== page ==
I would love to demonstrate Archimedes Law in Blender. I understood that it is not possible to have an object float in a fluid because the Blender fluid does not exert a force on an object.

However, is it possible to do this with a particle fluid? Do particles exert a force on an object? Rigid body? Obstacle?

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    $\begingroup$ It's not clear to me what you mean when you write "demonstrate Archimedes law". Do you merely want to illustrate the change in the level of the surface of the virtual fluid caused by splacing the virtual object into it? But the problem, I think, is that to calculate the change in the level of fluid, you need the density of of the object, and the density of the fluid, and Blender in and of itself does not track that. It does seem to me that you could create a "game", wherein you could get user input of the densities, and use those figures to calculate the displacement. $\endgroup$ – brasshat Mar 3 '17 at 0:34
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    $\begingroup$ It's semi possible with Blender Molecular addon. You can create two Particles System, one as a water (with estimated water density), and second one as the obstacle (with custom low density). Molecular Addon allow to set density. I've managed to create simple ball drop to the tube filled with water where ball is floating covered in a half. You can change and animate density of a obstacle, but you can't manipulate it directly. It's still an particle. $\endgroup$ – cgslav Mar 3 '17 at 1:14
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    $\begingroup$ This is a result: imgur.com/CwVl8BP $\endgroup$ – cgslav Mar 3 '17 at 1:24
  • $\begingroup$ My idea was to demonstrate Archimedes law: the opward force a fluid exerts on an object is equal to the weight of the displaced fluid. The demo by LukeD seems to demonstrate this, the floating is essential. Im not completely sure how to make this but I will try. So the floating object is a particle system with one particle? And particle systems interact with one another but not with other objects? Isnt that weird? $\endgroup$ – michiel perdeck Mar 4 '17 at 9:58

This is possible with the very popular and amazing molecular addon by Jean-Francois Gallant:


It builds on the Blender particle system, but normally, particles are not real objects, they are only for visual representation, like sparks or rain drops, or smoke, where it is not noticed when they pass through one another.

The molecular addon makes each particle a real object and can adds bonds with others (which act like springs or shock absorbers), which can be cut, when the links become overstressed to a definable point and thus tear or can recombine together again when they touch (simulation of stickiness)

This video shows a summary what is possible with this, showing all the different facets: https://www.youtube.com/watch?v=x8Fo2slT2WA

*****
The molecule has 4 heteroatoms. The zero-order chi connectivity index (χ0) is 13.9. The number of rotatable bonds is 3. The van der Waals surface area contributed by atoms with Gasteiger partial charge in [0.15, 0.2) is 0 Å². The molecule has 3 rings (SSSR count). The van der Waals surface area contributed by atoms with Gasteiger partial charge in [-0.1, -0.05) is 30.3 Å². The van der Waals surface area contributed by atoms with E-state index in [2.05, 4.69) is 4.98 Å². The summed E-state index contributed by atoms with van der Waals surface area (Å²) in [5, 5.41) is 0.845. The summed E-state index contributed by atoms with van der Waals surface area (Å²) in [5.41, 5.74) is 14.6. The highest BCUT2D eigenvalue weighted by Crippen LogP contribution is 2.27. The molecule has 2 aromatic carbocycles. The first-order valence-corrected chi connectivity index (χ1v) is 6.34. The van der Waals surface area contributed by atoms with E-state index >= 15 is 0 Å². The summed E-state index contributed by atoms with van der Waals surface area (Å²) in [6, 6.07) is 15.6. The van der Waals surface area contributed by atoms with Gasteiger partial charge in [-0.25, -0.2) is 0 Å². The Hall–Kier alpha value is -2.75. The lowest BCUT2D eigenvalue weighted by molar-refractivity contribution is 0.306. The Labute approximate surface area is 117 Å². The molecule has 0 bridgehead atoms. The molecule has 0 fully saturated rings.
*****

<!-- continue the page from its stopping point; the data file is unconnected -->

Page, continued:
I find especially the rope example mind blowing, how many small particles can be "woven" into strings, also this method allows for objects to have volume which can be broken open and spill.

This is a further example of this, how many particles can become fluid like:


You just create a particle system and then have an extra settings section

where you can define all these parameters, there are quite a few tutorials on youtube.

As you can define specific weight of the particle in kg per meter cubed, you could demonstrate the Archimedes principle very nicely by using a lower density particle system and then drop a higher density one into it, seeing the displacement.

The only drawback that the addon has is that it does not support GPU acceleration and neither uses all your CPU cores. It is restricted in speed due to this, I don't understand the reasons exactly, but the author told me that these calculations cannot be parallelized, a general problem in physics simulations, since one calculation depends on the result of the one that came before it. CPUs with high individual core speeds (even through overclocking) benefit this addon greatly.

I would recommend that you start with a low particle count for initial simulation and then raise the amount for the final calculation.

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If this is for teaching purposes, you could, instead, illustrate the following thought experiment:

  1. From a perfectly accurate spring scale, dangle an infinitely thin string. The scale shows zero.
  2. Dip the string into a glass of water.The scale still shows zero.
  3. From infinitely thin, weightless material, construct a 1cm cubed box attached to the end of the string, underwater. The scale still shows zero.
  4. Lower the glass. the scale now shows 1 gram.

The upward force on the box of water, while it was submerged, must have been 1 gram.

This, IMO, has the advantage of showing why the law applies, rather than simply demonstrating that Blender can simulate it.

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  • $\begingroup$ A string has tensile strength but no compressive strength. I suggest using a heavy steel object directly attached to the scale and slowlydip that into water. The density wouldn't really matter since the scale would go 1gram down for every cm3 below water. $\endgroup$ – AzulShiva May 12 '17 at 11:29

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